Year-Round Guide to Applying for (and Getting) College Grants


This article was written (and images supplied) by Mos, inspired as a followup to the article Paying for College: 6 Options for College Students which we published in September 2018.

Throughout the fall semester, parents, teachers, counselors, and even journalists remind students to apply for financial aid. But by spring, much of this FAFSA frenzy has died down, leaving many students thinking that the opportunity to apply for financial aid has passed. But for many of you, that isn’t the case at all.

Case-in-point: As of mid-May, students can still apply for state-based financial aid in thirty states and federal financial aid in every state.

Even if you’ve already received an award letter, you can get additional aid through open campus and state-based programs. (Though you may need to appeal to have that aid included in your financial aid package, which we discuss below.)

Here, we give you an overview of federal and state grants and everything you need to apply for this year or prepare for next. For those of you who do decide to apply for additional aid for the upcoming school year, we also give a quick overview of what you’ll need to do to get new aid included in existing packages.

Federal Grants vs. State-based Grants

Federal vs State College Grants

State-based financial aid is financial aid given out by state governments. Of the $135 billion in government financial aid made available to students every year, roughly $12 billion is distributed through state-based aid programs. The other $123 billion is distributed through federal aid programs.

The federal government gives out significantly more financial aid than state governments, but more of the state-based aid is what we’d call free money. Whereas the majority of the aid given out by the federal government comes in the form of student loans (money that students have to pay back), the majority of the aid given out by state governments comes in the form of grants (which students don’t have to pay back) and work-study aid (which students earn on the job).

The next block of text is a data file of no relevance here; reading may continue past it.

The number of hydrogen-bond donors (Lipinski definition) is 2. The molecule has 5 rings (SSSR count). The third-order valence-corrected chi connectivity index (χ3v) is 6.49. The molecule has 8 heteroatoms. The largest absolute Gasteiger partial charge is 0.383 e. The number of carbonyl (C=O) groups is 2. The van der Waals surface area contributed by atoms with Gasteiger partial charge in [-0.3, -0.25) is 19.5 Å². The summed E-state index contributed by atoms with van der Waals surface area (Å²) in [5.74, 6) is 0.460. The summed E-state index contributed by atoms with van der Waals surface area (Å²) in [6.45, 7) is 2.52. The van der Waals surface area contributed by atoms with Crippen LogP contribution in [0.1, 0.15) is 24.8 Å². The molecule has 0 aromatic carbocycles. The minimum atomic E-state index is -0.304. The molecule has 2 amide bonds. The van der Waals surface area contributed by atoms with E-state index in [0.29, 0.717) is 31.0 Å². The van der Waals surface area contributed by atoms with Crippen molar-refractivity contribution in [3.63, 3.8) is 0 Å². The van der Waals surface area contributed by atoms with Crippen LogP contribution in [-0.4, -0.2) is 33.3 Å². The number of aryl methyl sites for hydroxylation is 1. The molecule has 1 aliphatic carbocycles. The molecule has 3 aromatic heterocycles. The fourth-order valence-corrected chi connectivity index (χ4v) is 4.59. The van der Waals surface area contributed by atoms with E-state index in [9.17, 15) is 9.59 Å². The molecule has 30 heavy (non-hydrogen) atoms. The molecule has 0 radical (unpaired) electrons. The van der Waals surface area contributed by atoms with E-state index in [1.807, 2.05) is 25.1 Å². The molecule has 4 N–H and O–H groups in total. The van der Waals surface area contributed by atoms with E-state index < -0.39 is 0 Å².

That’s why we always recommend that students apply to both federal and state-based programs to maximize their aid award.

Unfortunately, due to the way the application process works, students who just submit their FAFSA don’t always apply to every state-based grant for which they qualify. While those students will still get federal grants, they might miss out on state-based grants. That means they’re more likely to need federal loans to close the gap.

Applying for Grants

To apply for federal grants, students just need to submit their FAFSA. In certain states, the same goes for state-based grants.

For Texas high school seniors, for example, the FAFSA (or TAFSA for DACA recipients) serves as the student’s application for both federal financial aid as well as the Texas Public Education Grant, the Texas Educational Opportunity Grant, and other state-based aid programs.

If you’re a Texas student who meets the eligibility requirements, you can receive most state-based grants and scholarship you qualify for without doing anything beyond submitting your FAFSA. Then, the financial aid office at the college you applied to will notify the you if you’ve received the grants (and for how much).